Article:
All-out exercise tests are typically used for measuring maximum dynamic power output. Consequently, test duration is usually limited to less than 90 s (30). Some previous reports have suggested that all-out tests can be used to establish V·O2peak in adults (12) and adolescents (29), whereas others have not (13,30). The present results show that V·O2peak can be achieved during all-out exercise even when the power output falls considerably below levels associated with the achievement of V·O2peak during ramp exercise (Table 1, Figs. 1 and 3). It is well established that the work rate need not be maximal for subjects to achieve V·O2peak; submaximal constant-work rate exercise performed in the severe-intensity domain results in a V·O2 slow component that drives V·O2 to V·O2peak before fatigue ensues (7,14,23). It is now also clear that all-out exercise lasting 1.5-3 min also yields V·O2peak, with little evidence of V·O2 declining towards the end of the test in adolescents or adults ((29), present study). These data add to the growing body of evidence that V·O2peak can be established using a variety of work rate-forcing functions. Ramp/incremental tests, all-out tests lasting 1.5-3 min, and submaximal constant-work rate tests in the severe-intensity domain performed to volitional exhaustion all result in the same end-point V·O2 (i.e., V·O2peak) (7,29).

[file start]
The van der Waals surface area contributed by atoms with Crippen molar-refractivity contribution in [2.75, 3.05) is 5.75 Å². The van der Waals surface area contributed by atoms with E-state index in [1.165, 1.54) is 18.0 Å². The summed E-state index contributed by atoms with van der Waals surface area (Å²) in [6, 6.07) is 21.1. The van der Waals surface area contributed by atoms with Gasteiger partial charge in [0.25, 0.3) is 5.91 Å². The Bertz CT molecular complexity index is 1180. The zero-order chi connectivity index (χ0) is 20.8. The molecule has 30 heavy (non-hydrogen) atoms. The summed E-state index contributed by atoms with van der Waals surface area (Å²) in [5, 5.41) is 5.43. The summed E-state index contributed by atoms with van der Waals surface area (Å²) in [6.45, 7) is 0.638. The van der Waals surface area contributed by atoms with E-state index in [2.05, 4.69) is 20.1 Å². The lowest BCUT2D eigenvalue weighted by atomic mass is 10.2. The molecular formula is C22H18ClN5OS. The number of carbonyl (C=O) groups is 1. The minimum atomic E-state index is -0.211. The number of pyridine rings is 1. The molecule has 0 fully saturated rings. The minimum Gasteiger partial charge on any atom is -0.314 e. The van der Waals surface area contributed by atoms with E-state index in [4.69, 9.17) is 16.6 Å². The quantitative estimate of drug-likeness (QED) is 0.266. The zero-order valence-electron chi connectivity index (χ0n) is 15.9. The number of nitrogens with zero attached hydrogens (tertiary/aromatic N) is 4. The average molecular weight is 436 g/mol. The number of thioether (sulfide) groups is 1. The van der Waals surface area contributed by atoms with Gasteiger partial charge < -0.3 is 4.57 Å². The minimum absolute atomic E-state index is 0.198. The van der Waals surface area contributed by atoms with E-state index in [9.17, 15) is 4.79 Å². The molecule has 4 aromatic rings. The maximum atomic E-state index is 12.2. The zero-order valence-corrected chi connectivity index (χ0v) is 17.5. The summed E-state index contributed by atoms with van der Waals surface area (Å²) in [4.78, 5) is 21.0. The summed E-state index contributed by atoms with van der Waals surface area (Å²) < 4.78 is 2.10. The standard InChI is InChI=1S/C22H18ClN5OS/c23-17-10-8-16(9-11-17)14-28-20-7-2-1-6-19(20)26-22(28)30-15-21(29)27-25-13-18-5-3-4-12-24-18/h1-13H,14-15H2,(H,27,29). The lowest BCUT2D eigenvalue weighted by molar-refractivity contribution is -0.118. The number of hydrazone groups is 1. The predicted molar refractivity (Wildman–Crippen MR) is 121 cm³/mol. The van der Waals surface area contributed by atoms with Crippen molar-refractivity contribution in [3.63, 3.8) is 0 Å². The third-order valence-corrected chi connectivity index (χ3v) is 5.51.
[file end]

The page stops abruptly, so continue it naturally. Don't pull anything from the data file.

A common feature of previous work investigating prolonged all-out exercise is that the power output falls below that associated with the attainment of V·O2peak in a ramp or incremental exercise test (6,8,12,29,30). It was our original contention that if the fall in power was continued until a leveling out could be identified, the end-test power would equal the power output demarcating the heavy- and severe-intensity domains. This contention stems from the fact that the power-duration relationship is hyperbolic (19-21), with the critical power representing the maximal steady-state power output (20) and W′ representing a fixed amount of work that can be performed above critical power (9). We reasoned that if the performance of all-out exercise were continued for long enough to reduce W′ to zero, then the end-test power output would necessarily equal the maximal steady state. We did not, however, establish the parameters of the power-duration relationship in the present study. The definition of critical power requires mathematical extrapolation of the results of a series of exhaustive exercise tests to the asymptote on the power axis (10), which may (20,21) or may not (4,22) yield a maximal steady-state power output. In establishing the critical power, therefore, the physiological response profile above and below the hypothesized heavy-severe boundary (the end-test power) would have remained uncertain. Instead, we chose to directly address the physiological responses to exercise above and below the end-test power output, using a previously established criterion for the achievement of a blood [lactate] steady state (an increase in blood [lactate] of < 1 mM between 10 and 30 min of exercise) (4,15,17). Thus, if the end-test power successfully defined the boundary between heavy- and severe-intensity exercise, a steady-state blood [lactate] response below, but not above, this power would be expected.